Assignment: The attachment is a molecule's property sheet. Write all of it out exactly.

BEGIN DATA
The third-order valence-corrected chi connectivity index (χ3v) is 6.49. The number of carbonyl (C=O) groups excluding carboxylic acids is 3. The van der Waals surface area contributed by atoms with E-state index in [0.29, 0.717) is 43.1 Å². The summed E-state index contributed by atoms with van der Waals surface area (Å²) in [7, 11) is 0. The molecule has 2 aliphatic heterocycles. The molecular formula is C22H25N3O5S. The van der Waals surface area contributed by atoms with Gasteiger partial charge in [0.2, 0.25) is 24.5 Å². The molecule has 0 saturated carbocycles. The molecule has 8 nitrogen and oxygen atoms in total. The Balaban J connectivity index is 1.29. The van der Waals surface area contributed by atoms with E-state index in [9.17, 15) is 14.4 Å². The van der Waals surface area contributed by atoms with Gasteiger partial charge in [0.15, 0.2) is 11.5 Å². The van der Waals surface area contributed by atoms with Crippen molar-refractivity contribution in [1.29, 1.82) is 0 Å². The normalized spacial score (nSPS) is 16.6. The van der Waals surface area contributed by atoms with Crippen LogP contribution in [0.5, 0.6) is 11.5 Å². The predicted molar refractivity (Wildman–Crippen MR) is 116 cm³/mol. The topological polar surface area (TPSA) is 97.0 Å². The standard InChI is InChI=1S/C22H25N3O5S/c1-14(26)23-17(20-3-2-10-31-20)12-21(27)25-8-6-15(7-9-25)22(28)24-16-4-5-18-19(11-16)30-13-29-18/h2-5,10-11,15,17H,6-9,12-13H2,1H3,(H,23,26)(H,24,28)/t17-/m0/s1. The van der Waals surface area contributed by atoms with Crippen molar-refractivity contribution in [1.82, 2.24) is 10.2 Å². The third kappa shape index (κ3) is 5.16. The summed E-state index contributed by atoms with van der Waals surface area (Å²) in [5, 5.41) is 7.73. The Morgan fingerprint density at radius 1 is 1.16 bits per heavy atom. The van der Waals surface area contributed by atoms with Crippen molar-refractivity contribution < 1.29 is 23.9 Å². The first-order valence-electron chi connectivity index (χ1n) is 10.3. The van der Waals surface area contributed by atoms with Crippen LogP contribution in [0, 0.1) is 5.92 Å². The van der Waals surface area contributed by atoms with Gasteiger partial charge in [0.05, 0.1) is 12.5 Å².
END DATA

The third-order valence-corrected chi connectivity index (χ3v) is 6.49. The number of carbonyl (C=O) groups excluding carboxylic acids is 3. The van der Waals surface area contributed by atoms with E-state index in [0.29, 0.717) is 43.1 Å². The summed E-state index contributed by atoms with van der Waals surface area (Å²) in [7, 11) is 0. The molecule has 2 aliphatic heterocycles. The molecular formula is C22H25N3O5S. The van der Waals surface area contributed by atoms with Gasteiger partial charge in [0.2, 0.25) is 24.5 Å². The molecule has 0 saturated carbocycles. The molecule has 8 nitrogen and oxygen atoms in total. The Balaban J connectivity index is 1.29. The van der Waals surface area contributed by atoms with E-state index in [9.17, 15) is 14.4 Å². The van der Waals surface area contributed by atoms with Gasteiger partial charge in [0.15, 0.2) is 11.5 Å². The van der Waals surface area contributed by atoms with Crippen molar-refractivity contribution in [1.29, 1.82) is 0 Å². The normalized spacial score (nSPS) is 16.6. The van der Waals surface area contributed by atoms with Crippen LogP contribution in [0.5, 0.6) is 11.5 Å². The predicted molar refractivity (Wildman–Crippen MR) is 116 cm³/mol. The topological polar surface area (TPSA) is 97.0 Å². The standard InChI is InChI=1S/C22H25N3O5S/c1-14(26)23-17(20-3-2-10-31-20)12-21(27)25-8-6-15(7-9-25)22(28)24-16-4-5-18-19(11-16)30-13-29-18/h2-5,10-11,15,17H,6-9,12-13H2,1H3,(H,23,26)(H,24,28)/t17-/m0/s1. The van der Waals surface area contributed by atoms with Crippen molar-refractivity contribution in [1.82, 2.24) is 10.2 Å². The third kappa shape index (κ3) is 5.16. The summed E-state index contributed by atoms with van der Waals surface area (Å²) in [5, 5.41) is 7.73. The Morgan fingerprint density at radius 1 is 1.16 bits per heavy atom. The van der Waals surface area contributed by atoms with Crippen molar-refractivity contribution < 1.29 is 23.9 Å². The first-order valence-electron chi connectivity index (χ1n) is 10.3. The van der Waals surface area contributed by atoms with Crippen LogP contribution in [0, 0.1) is 5.92 Å². The van der Waals surface area contributed by atoms with Gasteiger partial charge in [0.05, 0.1) is 12.5 Å².